“You shall not misuse the name of the Lord your God, for the Lord will not hold anyone guiltless who misuses his name.

I remain slightly bemused by the widespread use of blasphemy: that people who don’t know God, or Jesus, and maybe don’t want to know Him, regularly take His Name upon their lips. But maybe by doing it in this slightly vitriolic way, they are distancing themselves from Him and pushing Him away (even though some may say they are atheists or agnostic!). Nowadays we have the divine name insulted and trivialised AS a common blasphemous expression is reduced to three letters: ‘OMG’.

One day I went to visit a family member in an EU country. It took effort and cost money to get there, but we really wanted to see him. We hadn’t been in his car for much more than five minutes when he horribly and violently misused the Name of Jesus. What was that about? He knew he had a Christian minister in His car, and his sister who loved Jesus, and a young child. Was it some sort of defence mechanism; or a deep subterranean demonic eruption from within; or…?? You tell me. I don’t really know. But I find it’s not unusual for people to break the third commandment in my company. I hate it, but it happens. It almost feels like evidence For God’s existence – in some odd, convoluted fashion.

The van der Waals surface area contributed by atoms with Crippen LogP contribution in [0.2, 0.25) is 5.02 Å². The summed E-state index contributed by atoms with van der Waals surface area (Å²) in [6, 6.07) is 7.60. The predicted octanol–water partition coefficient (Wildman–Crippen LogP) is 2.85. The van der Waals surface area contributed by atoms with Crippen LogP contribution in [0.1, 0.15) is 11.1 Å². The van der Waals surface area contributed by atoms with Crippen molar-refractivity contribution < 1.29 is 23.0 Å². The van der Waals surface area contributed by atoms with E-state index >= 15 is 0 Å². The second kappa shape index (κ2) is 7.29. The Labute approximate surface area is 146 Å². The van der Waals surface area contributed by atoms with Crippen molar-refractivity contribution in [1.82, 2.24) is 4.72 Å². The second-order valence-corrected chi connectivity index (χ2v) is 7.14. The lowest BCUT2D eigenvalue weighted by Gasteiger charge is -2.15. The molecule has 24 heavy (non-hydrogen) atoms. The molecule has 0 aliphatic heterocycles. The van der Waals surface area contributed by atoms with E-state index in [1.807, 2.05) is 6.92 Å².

The Lord’s Name stands for all that He is; all that He has revealed Himself to be. To misuse His Name is to insult Him personally. Traditionally, we knew this as ‘taking the Lord’s Name in vain.’ Even little children I went to school with knew you shouldn’t do it! It literally means ‘lift up the name…to emptiness.’

‘The most obvious meaning of ‘lifting up the name’ is an abbreviation of ‘lift up upon one’s lips.’ The use of the name ‘God’ or the name of Jesus or the title ‘Christ’ as an expletive would certainly fall within this condemnation and, on a more serious level, so would the giving of one’s loyalty to, or taking one’s oath by, a false god – though this…would be an extension of the primary meaning.’ Alec Motyer: ‘The message of Exodus’, p.224.

Motyer goes on to point out that the sanction attached to this commandment is all the more scary for being left vague: “…for the Lord will not hold anyone guiltless who misuses his name.”

‘The implication is that the Lord’s name is intensely precious to him. It is he who notes its misuse and who matches the the punishment to the crime in each and every case’ (p.225).

PRAYER: Lord, where would any of us be apart from your mercy. We are all commandment-breakers. We look to you alone for forgiveness. We have no hope apart from you.